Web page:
Distinction #5 Approval vs. Evidence

Success amidst change means that we are able to learn from our actions and environment, make experiments, and take new actions that are united with our purpose and intention. Seeking approval – defining ourselves in relation to the various opinions of others (whether those opinions are shared, founded or unfounded), means we are looking outside of what we know for validation and permission. This stifles real learning and the ability to take new actions. Evidence: “an observation that can be agreed upon and verified in concert with others”, is a way to perceive and act holistically based on learning and self-actualization.  

 Distinction #6 Expectations vs. Standards

With expectations, we naturally focus on a definite idea of how things “should” be and the anticipated results that fall out from that. This orientation captures our attention and ties results to assumptions and preconceptions. Standards are founded on integrity to our values, and tweaked by what we learn by continually interacting with our environment. This orientation puts us in the center of the change equation, not at the mercy of it – and makes change easier.

Distinction #7 Stress Management vs. Stress Elimination

For most of us, change means stress – emotional strain and tension. For decades we have been told and taught how to manage stress. Yet, even with new ways of managing stress, we still find change stressful and suffer from its effects. How we perceive life and use our energy determines whether we have to manage stress, or can resolve it. It is not a thing that causes stress, it is our life view. Stress no longer has power over us if we stop resisting what is and learn to align and evolve when faced with change.

Distinction #8 Change as Chaos vs. Change as Opportunity

Chaos is a description we use to describe instability, confusion, and disorder - and the isolation that results. It’s what happens when the round peg does not fit into the square hole. We experience change as chaos when our reference point is rooted in the past and we try to make sense of the new or unwieldy accordingly. By shifting our reference point to the present, we become open to the opportunity for something new to happen and open the doors to unexpected learning.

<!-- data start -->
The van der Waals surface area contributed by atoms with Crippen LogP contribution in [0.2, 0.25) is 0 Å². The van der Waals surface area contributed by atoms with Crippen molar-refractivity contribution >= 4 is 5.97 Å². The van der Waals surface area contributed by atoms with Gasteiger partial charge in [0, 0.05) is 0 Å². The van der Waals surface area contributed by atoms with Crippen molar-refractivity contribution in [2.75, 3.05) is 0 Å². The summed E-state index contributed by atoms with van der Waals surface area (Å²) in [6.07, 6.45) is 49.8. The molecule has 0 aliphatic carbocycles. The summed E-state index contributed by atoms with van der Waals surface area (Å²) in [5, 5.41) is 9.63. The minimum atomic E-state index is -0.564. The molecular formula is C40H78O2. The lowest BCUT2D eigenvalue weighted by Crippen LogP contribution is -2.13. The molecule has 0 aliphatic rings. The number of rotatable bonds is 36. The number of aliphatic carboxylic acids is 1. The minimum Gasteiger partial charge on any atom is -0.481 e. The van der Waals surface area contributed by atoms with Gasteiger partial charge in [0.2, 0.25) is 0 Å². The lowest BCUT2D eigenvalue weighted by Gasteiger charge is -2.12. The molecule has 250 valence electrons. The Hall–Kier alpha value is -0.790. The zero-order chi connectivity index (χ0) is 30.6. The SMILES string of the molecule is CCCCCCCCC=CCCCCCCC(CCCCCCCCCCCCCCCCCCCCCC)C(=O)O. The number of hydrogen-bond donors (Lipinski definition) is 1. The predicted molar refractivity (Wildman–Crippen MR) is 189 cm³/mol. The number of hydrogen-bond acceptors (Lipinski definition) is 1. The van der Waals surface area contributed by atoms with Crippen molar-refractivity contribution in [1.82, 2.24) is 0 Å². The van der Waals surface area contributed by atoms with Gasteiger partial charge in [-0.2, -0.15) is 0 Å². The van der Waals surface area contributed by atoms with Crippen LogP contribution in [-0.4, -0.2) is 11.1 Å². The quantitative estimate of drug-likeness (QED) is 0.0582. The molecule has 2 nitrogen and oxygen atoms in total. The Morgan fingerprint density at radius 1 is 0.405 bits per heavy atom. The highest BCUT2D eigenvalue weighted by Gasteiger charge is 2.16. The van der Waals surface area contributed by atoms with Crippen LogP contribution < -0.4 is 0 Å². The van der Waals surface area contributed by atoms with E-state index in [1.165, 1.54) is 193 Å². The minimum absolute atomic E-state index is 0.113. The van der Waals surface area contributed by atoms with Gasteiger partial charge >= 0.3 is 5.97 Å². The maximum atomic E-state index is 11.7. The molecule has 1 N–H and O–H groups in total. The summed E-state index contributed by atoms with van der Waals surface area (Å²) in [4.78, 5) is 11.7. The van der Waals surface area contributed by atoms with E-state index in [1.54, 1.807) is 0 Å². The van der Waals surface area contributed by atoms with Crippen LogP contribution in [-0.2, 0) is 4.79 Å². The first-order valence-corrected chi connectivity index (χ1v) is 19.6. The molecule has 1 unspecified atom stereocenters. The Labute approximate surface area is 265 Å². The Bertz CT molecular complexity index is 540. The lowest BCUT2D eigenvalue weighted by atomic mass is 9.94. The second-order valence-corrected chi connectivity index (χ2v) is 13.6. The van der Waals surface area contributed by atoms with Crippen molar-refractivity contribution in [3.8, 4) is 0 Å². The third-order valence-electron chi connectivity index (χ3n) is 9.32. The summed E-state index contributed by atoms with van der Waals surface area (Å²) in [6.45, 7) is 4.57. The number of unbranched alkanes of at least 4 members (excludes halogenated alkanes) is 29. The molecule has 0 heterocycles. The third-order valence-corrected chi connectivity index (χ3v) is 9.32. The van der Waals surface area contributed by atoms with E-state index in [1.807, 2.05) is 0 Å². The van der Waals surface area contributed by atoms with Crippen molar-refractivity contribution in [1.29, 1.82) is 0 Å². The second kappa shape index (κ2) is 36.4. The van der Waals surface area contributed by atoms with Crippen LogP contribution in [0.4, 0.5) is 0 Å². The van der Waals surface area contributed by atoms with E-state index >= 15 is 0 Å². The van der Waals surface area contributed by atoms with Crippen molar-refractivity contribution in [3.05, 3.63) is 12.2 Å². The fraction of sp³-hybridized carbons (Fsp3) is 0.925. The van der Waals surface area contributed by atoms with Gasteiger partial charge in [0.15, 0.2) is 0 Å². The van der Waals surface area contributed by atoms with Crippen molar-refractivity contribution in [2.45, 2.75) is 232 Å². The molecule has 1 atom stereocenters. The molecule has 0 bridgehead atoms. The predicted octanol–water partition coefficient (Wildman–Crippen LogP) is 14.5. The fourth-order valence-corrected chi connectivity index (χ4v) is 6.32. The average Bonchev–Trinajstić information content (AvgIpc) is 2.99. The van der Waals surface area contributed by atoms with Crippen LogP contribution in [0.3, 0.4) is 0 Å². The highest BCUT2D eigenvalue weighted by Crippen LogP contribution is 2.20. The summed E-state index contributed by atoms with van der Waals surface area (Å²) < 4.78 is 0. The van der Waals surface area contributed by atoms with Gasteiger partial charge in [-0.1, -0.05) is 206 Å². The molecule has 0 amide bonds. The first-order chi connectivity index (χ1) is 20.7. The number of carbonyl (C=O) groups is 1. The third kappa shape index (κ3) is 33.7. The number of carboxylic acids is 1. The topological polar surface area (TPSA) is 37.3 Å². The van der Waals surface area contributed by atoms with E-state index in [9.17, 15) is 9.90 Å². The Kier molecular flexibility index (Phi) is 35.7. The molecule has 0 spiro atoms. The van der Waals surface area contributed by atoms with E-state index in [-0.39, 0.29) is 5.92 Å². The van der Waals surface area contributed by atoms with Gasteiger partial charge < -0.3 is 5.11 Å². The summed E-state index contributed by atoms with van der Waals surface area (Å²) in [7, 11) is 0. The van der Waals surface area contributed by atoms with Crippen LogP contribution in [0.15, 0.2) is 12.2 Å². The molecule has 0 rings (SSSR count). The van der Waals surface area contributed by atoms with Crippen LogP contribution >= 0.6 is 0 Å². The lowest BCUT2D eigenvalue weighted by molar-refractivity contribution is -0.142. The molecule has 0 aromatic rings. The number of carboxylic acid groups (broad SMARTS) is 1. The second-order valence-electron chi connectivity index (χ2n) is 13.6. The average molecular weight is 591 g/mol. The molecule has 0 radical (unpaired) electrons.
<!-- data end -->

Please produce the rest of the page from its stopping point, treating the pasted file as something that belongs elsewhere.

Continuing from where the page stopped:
Distinction #9 Growth vs. Development

Growth means increase and expansion: Quantity. Development means improvement: Quality. When something grows, the resources needed to sustain it must also increase. Depending on the limits on our time, money, and resources we can choose to enhance and refine instead of adding. Increasing brings complexity and risk. Enhancing builds on natural next steps and sustainable evolution results.

Distinction #10 Being Present vs. Presence

Being present means being aware and available in the moment. Presence is the underlying foundation for the organizing pattern being present. To master change, being present is a necessary component to having the focus and attention which helps us to recognize what is, get to the source, and take effective action. The state of presence is the center point, the unchanging reality of our meaning and purpose that naturally brings forth being present. You can be present without mastering presence, but it comes and goes. When you master presence being present is a byproduct.

 

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Additional Course Information

ICF CCEU - This course qualifies for Continuing Coach Training with the International Coach Federation

Course Hours: 10; Ten 1-hour modules

Additional study and practice time recommended: 1 hour / week